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Class action information sessions conducted for Indian hospitals harm

Leighton Grey, a senior partner with Grey Wowk Spencer LLP

Indian hospitals: unauthorized surgeries, dental work performed without anesthetic, babies switched at birth, medical experimentation performed on young children, loved ones left to wonder about what happened to their family members who died and whose bodies were never returned.

By Shari Narine
Windspeaker.com Contributor

An Alberta law firm is offering to work for former patients of Indian hospitals to file claims for damages against the federal government.

Grey Wowk Spencer LLP, located in Cold Lake, has hosted information sessions in Enoch Cree Nation, Saddle Lake Cree Nation, and Ermineskin Cree Nation and will be going to Kehewin Cree Nation and Tsuut’ina Nation to discuss a proposed federal class action lawsuit introduced by the Ontario law firm of Koskie Minsky.

The class action, which is aimed at Indigenous people who were admitted to 29 federally-operated Indian hospitals between 1945 and 1981, is in its early stages and has not been certified.  In order for the action to be certified, the court must determine that the claimants have enough in common to proceed as a class action instead of individual claims.

Leighton Grey, a senior partner with Grey Wowk Spencer LLP, says there is no connection between his law firm and Koskie Minsky, with the exception that they are both representing individuals who “were at an Indian hospital and … suffered damages.”

Grey stresses that information sessions have not been about recruiting clients, but about letting them know about possible class action and also informing them that, at this point, claims must be filed individually.

The gatherings include a feast which provides attendees with an opportunity to voice their concerns and share their stories which speak to the atrocities that went on in Indian hospitals: unauthorized surgeries, dental work performed without anesthetic, babies switched at birth, medical experimentation performed on young children, loved ones left to wonder about what happened to their family members who died and whose bodies were never returned.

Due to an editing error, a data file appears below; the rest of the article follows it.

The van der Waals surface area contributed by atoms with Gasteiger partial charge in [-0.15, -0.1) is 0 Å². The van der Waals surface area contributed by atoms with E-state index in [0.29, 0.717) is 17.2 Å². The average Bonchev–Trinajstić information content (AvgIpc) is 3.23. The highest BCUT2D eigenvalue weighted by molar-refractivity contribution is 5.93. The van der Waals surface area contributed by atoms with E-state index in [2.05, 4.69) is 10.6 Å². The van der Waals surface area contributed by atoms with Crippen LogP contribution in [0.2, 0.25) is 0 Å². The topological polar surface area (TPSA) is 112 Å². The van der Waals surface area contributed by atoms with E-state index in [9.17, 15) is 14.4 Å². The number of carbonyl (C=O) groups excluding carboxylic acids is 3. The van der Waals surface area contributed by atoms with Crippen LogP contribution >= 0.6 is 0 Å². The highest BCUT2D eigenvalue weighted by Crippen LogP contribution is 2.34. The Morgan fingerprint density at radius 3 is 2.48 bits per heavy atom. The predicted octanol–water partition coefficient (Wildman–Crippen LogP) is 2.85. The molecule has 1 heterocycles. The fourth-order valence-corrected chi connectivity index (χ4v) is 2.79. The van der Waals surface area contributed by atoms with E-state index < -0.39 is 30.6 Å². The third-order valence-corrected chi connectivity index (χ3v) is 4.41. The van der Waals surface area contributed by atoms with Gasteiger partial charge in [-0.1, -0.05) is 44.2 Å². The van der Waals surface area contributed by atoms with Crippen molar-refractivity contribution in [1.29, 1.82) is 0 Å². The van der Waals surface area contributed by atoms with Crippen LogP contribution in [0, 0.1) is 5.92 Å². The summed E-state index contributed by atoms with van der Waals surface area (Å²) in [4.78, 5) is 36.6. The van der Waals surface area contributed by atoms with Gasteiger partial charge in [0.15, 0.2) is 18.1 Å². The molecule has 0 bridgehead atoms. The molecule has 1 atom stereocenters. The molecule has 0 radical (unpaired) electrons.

Following the information sessions, Grey, who represented numerous claimants during the independent assessment process for the Indian Residential Schools Settlement Agreement, says he has been contacted by people who want his law firm to represent their claims. He won’t offer a number except to say “there’s many,” most of whom are from Alberta.  He also won’t offer a dollar figure for the range of financial compensation being sought for damages.

“It depends on what happened to the people. What happened with Indian hospitals was serious,” said Grey.

Koskie Minsky, which commenced its proposed class action in January, has alleged in its statement of claim that patients were “forcibly confined … where they were kept in overcrowded, poorly staffed and unsanitary facilities where they suffered consistent physical and sexual abuse.” One billion dollars in damages for “negligence and breach of fiduciary duty” is being sought along with $100 million for “punitive and exemplary damages.”

Koskie Minsky has named Ann Cecile Hardy as representative plaintiff. Hardy, who is a member of the Metis Nation, was admitted as a tuberculosis patient to the Charles Camsell Indian Hospital in Edmonton in 1969, at 10 years of age. It is alleged she was repeatedly sexually abused by hospital staff and witnessed other patients being sexually abused. Although in the hospital for only a short period, it is alleged her experience left her “physically, emotionally and psychologically battered.”

Cooper Regel, a law firm in Sherwood Park, has joined Koskie Minsky in this class action.

Klein Lawyers from British Columbia is also offering information about Koskie Minsky’s proposed class action against the federal government.

Koskie Minsky and Klein Lawyers were among four law firms that undertook the class action for the Sixties Scoop settlement.

Grey says there is “more of a benefit” for the federal government should the Indian Hospital claim become a class action as it streamlines litigation.

For claimants, he doesn’t think a class action will provide more financial compensation for damages.

“The one benefit to the claimant is that it does tend to result in the claim resolving more quickly,” he said.

If a class action is certified, individuals can opt out by a specified deadline. If they do opt out, they can proceed with an individual claim with the lawyer of their choosing. 

Of the 29 Indian hospitals operated solely by the federal government, Alberta had the most at seven, with five located in the southern part of the province. Manitoba had six Indian hospitals and Ontario had five.

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